E: My basis of knowledge for reloading was the first book I bought, which was the Speer Reloading Manual. That’s the first book I had when I bought my reloading set and that’s what I went with. The information in the front of the Speer book was considered (by me) to be a loading bible. Since then I’ve got several reloading books, and I also go on the internet (for example, and have my reloading guides bookmarked. I use these for the rifles and the handguns.

O: Is there anything – and you’ve been reloading for a while – is there anything that still baffles you or that you’d like to learn a little more specifically about anything?

E: Well I made a new goal – because I’d see these people shooting these really tight one-hole groups. I was already shooting ragged one-hole groups, but I wanted to get it as tight as it could be by putting a one-hole group in the target paper. I’ve managed to accomplish that with my 6.5 Creedmoor. That’s a Tikka 2.3 Tactical A-1 or something like that. That’s a very fine gun. And that’s the first gun that brought me to where I reached my new goal. So what I’m trying to do now is to do that with the rest of the rifles that I own. I’ve got a lot of .308s. I used to shoot a lot of .308 Win, and like I said when I went into the Tikka, the 6.5, it was walking on new grass I guess you could say. I had no idea where I was at, what I was looking at. I had my loading books but it didn’t tell me what I wanted to see and that’s when I went and bought some factory boxed ammo for 6.5 Creedmoor, and like I said I only shot five of them and chronographed them with my lab radar and said, “Okay now I see where they are, velocity wise, where I gotta be,”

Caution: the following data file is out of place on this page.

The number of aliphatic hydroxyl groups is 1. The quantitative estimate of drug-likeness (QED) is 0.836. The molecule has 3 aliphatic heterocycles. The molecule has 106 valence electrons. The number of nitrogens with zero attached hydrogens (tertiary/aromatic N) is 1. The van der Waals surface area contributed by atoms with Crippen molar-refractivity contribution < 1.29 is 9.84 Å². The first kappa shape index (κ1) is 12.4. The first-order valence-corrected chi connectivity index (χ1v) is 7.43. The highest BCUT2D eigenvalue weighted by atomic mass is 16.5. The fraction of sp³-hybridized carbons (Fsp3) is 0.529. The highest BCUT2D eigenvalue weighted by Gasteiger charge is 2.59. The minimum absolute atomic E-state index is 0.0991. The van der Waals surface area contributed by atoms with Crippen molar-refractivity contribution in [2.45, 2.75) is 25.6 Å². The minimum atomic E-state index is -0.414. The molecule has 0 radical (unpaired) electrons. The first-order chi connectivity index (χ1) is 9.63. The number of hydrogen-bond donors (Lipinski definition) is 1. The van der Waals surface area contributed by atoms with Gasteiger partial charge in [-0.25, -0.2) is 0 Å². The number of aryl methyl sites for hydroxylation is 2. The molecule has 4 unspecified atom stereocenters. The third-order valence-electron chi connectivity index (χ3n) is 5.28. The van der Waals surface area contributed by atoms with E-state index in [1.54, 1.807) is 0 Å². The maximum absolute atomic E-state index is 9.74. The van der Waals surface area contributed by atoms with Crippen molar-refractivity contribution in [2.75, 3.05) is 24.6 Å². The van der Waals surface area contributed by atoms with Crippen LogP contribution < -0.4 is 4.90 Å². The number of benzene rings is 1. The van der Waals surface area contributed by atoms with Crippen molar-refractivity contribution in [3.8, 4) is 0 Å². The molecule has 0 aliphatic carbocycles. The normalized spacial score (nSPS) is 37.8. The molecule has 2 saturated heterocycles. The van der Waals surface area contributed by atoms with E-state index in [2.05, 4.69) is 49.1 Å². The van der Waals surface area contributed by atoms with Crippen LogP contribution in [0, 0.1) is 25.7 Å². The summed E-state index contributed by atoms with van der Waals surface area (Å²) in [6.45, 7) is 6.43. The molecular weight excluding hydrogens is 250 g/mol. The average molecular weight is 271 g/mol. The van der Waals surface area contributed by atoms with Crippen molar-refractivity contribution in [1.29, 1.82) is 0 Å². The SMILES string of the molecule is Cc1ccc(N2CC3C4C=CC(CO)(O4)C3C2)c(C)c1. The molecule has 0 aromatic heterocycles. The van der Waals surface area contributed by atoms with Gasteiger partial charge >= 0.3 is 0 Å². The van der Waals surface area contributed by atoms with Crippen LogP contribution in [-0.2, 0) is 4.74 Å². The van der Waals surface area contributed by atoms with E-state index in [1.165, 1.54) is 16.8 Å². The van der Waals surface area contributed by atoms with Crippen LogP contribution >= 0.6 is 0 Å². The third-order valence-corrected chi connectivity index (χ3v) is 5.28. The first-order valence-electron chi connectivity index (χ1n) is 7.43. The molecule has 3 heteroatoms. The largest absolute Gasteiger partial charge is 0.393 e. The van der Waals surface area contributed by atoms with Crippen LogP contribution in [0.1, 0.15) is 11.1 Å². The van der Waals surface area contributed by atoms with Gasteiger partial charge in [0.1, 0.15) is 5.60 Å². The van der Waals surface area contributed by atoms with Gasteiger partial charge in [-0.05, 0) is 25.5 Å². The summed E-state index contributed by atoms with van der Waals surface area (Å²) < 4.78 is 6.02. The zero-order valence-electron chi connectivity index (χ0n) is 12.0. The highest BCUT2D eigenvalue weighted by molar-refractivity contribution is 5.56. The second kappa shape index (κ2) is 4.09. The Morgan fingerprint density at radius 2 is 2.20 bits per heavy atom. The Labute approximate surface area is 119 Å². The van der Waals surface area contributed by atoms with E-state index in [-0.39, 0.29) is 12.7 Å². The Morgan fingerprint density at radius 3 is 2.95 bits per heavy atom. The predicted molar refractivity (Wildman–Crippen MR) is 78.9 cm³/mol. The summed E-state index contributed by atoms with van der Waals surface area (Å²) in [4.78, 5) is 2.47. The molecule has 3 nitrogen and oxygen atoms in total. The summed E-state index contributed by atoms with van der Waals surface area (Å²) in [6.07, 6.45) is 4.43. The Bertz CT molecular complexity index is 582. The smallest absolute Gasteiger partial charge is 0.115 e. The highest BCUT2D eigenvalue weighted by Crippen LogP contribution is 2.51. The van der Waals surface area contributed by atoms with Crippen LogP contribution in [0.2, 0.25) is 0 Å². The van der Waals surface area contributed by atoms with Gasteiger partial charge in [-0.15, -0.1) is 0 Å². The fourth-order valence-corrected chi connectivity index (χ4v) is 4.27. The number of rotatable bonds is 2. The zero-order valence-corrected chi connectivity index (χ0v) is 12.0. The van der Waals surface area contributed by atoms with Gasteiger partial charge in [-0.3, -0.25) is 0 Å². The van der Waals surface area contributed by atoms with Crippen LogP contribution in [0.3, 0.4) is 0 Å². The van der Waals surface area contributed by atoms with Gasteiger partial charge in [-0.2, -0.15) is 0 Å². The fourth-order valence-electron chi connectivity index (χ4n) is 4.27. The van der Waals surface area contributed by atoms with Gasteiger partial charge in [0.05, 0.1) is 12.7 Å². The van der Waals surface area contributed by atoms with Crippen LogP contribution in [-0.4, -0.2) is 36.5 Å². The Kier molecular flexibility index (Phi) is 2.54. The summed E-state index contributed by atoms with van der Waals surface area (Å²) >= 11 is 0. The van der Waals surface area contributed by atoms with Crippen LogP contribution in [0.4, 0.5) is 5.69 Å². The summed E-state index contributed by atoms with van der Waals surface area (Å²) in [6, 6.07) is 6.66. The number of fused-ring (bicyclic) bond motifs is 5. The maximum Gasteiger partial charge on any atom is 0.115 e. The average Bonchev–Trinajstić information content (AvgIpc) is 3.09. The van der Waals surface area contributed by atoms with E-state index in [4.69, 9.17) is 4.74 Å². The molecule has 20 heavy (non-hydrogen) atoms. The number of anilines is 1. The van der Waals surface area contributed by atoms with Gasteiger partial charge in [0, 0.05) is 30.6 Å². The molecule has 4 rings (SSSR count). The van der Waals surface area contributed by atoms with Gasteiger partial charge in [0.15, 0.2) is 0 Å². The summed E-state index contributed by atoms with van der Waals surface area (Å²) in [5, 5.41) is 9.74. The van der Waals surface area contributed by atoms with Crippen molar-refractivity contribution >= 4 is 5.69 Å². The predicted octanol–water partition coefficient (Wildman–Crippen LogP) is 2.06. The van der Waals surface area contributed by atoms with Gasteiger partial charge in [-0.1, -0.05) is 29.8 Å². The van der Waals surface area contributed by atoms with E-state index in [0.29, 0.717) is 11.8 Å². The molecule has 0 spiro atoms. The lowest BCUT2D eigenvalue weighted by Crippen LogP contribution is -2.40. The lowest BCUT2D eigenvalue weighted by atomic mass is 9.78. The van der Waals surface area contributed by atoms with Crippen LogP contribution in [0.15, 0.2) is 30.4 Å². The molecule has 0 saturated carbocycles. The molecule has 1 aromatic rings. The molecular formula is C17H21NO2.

O: As you already know, it’s one of the reasons to stay current with the reloading books every four years or so the companies like Hornady and Speer and the others come out with the new and updated books. With those new cartridges that have become popular in the meantime and that’s one of the reasons to stay current with the reloading data.

E: Oh I do, yeah. Matter of fact, recently got the new Hornady book. I’ve got the Speer – I got the Nosler book, the Speer, and the new Hornady.

O: I also like the Lyman Book, it’s in its 50th edition. Because it’s got a lot of cast lead bullet data and load data for cast lead bullets like for your pistols. Cast bullet data is different than jacketed data. They have two books, one that is more about HOW to cast lead bullets, and the other (50th Edition) is load data for both cast and jacketed bullets.

E: Right, right. Now I’ve got both Lyman books. Like I said I had the Speers and after I got into lead casting that’s when I went ahead and bought the Lyman books.

O: Do you carry a pistol for self defense in your day-to-day comings and goings?

E: Yeah.

O: What’s your common/favorite carry pistol?